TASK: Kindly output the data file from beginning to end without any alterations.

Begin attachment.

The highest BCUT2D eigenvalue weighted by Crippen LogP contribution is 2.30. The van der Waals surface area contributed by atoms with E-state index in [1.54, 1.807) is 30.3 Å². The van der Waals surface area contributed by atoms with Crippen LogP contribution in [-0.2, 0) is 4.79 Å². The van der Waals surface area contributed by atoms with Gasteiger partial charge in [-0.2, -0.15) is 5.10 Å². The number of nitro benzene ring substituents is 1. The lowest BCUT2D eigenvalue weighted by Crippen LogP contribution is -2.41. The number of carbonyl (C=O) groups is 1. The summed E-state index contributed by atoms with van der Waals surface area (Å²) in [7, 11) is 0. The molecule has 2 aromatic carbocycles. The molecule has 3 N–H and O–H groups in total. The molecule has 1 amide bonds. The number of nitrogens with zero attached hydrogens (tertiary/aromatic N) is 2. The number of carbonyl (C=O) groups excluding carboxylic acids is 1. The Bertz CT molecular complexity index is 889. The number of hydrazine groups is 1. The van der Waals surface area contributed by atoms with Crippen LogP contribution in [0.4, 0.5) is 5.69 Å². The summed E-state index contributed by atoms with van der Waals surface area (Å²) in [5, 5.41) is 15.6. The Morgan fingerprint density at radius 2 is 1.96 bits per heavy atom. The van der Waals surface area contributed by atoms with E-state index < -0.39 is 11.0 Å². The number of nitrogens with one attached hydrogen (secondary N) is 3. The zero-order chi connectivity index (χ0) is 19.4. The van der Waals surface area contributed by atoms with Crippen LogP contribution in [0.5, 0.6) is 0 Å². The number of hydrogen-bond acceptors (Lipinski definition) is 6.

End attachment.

The highest BCUT2D eigenvalue weighted by Crippen LogP contribution is 2.30. The van der Waals surface area contributed by atoms with E-state index in [1.54, 1.807) is 30.3 Å². The van der Waals surface area contributed by atoms with Crippen LogP contribution in [-0.2, 0) is 4.79 Å². The van der Waals surface area contributed by atoms with Gasteiger partial charge in [-0.2, -0.15) is 5.10 Å². The number of nitro benzene ring substituents is 1. The lowest BCUT2D eigenvalue weighted by Crippen LogP contribution is -2.41. The number of carbonyl (C=O) groups is 1. The summed E-state index contributed by atoms with van der Waals surface area (Å²) in [7, 11) is 0. The molecule has 2 aromatic carbocycles. The molecule has 3 N–H and O–H groups in total. The molecule has 1 amide bonds. The number of nitrogens with zero attached hydrogens (tertiary/aromatic N) is 2. The number of carbonyl (C=O) groups excluding carboxylic acids is 1. The Bertz CT molecular complexity index is 889. The number of hydrazine groups is 1. The van der Waals surface area contributed by atoms with Crippen LogP contribution in [0.4, 0.5) is 5.69 Å². The summed E-state index contributed by atoms with van der Waals surface area (Å²) in [5, 5.41) is 15.6. The Morgan fingerprint density at radius 2 is 1.96 bits per heavy atom. The van der Waals surface area contributed by atoms with E-state index < -0.39 is 11.0 Å². The number of nitrogens with one attached hydrogen (secondary N) is 3. The zero-order chi connectivity index (χ0) is 19.4. The van der Waals surface area contributed by atoms with Crippen LogP contribution in [0.5, 0.6) is 0 Å². The number of hydrogen-bond acceptors (Lipinski definition) is 6.